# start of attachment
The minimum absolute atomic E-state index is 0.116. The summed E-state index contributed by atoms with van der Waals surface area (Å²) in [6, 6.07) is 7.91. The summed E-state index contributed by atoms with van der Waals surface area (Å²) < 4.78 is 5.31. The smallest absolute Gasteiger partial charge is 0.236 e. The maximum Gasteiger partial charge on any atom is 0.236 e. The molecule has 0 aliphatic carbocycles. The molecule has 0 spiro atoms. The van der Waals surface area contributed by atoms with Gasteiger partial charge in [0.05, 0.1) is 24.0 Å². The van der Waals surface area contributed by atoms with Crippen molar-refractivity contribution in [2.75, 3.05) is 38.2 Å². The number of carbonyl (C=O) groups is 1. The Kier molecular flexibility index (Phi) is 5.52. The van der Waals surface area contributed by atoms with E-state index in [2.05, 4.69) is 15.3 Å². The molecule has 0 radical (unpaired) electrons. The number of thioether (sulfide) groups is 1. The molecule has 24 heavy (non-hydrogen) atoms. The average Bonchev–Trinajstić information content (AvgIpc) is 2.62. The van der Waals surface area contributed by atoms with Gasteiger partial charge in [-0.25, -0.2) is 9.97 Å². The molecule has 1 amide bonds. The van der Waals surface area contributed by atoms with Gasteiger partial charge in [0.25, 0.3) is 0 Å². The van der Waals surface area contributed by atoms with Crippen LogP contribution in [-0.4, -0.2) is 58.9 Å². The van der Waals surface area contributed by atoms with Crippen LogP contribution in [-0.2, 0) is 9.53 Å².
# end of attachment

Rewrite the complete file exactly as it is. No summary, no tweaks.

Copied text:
The minimum absolute atomic E-state index is 0.116. The summed E-state index contributed by atoms with van der Waals surface area (Å²) in [6, 6.07) is 7.91. The summed E-state index contributed by atoms with van der Waals surface area (Å²) < 4.78 is 5.31. The smallest absolute Gasteiger partial charge is 0.236 e. The maximum Gasteiger partial charge on any atom is 0.236 e. The molecule has 0 aliphatic carbocycles. The molecule has 0 spiro atoms. The van der Waals surface area contributed by atoms with Gasteiger partial charge in [0.05, 0.1) is 24.0 Å². The van der Waals surface area contributed by atoms with Crippen molar-refractivity contribution in [2.75, 3.05) is 38.2 Å². The number of carbonyl (C=O) groups is 1. The Kier molecular flexibility index (Phi) is 5.52. The van der Waals surface area contributed by atoms with E-state index in [2.05, 4.69) is 15.3 Å². The molecule has 0 radical (unpaired) electrons. The number of thioether (sulfide) groups is 1. The molecule has 24 heavy (non-hydrogen) atoms. The average Bonchev–Trinajstić information content (AvgIpc) is 2.62. The van der Waals surface area contributed by atoms with Gasteiger partial charge in [-0.25, -0.2) is 9.97 Å². The molecule has 1 amide bonds. The van der Waals surface area contributed by atoms with Gasteiger partial charge in [0.25, 0.3) is 0 Å². The van der Waals surface area contributed by atoms with Crippen LogP contribution in [-0.4, -0.2) is 58.9 Å². The van der Waals surface area contributed by atoms with Crippen LogP contribution in [-0.2, 0) is 9.53 Å².